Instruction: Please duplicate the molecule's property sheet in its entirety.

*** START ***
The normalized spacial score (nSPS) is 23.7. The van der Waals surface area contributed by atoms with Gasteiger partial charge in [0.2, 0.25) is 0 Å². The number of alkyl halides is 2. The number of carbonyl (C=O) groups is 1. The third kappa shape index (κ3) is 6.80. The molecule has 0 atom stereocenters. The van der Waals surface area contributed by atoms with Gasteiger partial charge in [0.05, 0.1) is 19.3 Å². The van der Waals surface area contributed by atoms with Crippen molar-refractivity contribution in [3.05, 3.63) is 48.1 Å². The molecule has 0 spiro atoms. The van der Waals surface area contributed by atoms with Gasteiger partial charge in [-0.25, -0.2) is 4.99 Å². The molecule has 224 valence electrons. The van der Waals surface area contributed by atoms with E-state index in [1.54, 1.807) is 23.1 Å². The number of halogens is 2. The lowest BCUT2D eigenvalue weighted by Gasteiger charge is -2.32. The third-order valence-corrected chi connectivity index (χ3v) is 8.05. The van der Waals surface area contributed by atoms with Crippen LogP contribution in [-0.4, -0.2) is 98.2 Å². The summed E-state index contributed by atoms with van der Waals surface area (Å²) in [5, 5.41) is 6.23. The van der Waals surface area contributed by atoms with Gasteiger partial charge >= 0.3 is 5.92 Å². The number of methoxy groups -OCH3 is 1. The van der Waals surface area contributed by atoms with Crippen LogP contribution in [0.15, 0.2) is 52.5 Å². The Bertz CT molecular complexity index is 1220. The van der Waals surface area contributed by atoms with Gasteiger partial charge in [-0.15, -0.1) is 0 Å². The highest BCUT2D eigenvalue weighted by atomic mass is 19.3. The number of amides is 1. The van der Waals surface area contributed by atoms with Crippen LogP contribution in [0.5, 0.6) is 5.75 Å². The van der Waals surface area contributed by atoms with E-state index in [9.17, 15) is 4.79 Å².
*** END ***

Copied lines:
The normalized spacial score (nSPS) is 23.7. The van der Waals surface area contributed by atoms with Gasteiger partial charge in [0.2, 0.25) is 0 Å². The number of alkyl halides is 2. The number of carbonyl (C=O) groups is 1. The third kappa shape index (κ3) is 6.80. The molecule has 0 atom stereocenters. The van der Waals surface area contributed by atoms with Gasteiger partial charge in [0.05, 0.1) is 19.3 Å². The van der Waals surface area contributed by atoms with Crippen molar-refractivity contribution in [3.05, 3.63) is 48.1 Å². The molecule has 0 spiro atoms. The van der Waals surface area contributed by atoms with Gasteiger partial charge in [-0.25, -0.2) is 4.99 Å². The molecule has 224 valence electrons. The van der Waals surface area contributed by atoms with E-state index in [1.54, 1.807) is 23.1 Å². The number of halogens is 2. The lowest BCUT2D eigenvalue weighted by Gasteiger charge is -2.32. The third-order valence-corrected chi connectivity index (χ3v) is 8.05. The van der Waals surface area contributed by atoms with Crippen LogP contribution in [-0.4, -0.2) is 98.2 Å². The summed E-state index contributed by atoms with van der Waals surface area (Å²) in [5, 5.41) is 6.23. The van der Waals surface area contributed by atoms with Gasteiger partial charge >= 0.3 is 5.92 Å². The number of methoxy groups -OCH3 is 1. The van der Waals surface area contributed by atoms with Crippen LogP contribution in [0.15, 0.2) is 52.5 Å². The Bertz CT molecular complexity index is 1220. The van der Waals surface area contributed by atoms with Gasteiger partial charge in [-0.15, -0.1) is 0 Å². The highest BCUT2D eigenvalue weighted by atomic mass is 19.3. The number of amides is 1. The van der Waals surface area contributed by atoms with Crippen LogP contribution in [0.5, 0.6) is 5.75 Å². The van der Waals surface area contributed by atoms with E-state index in [9.17, 15) is 4.79 Å².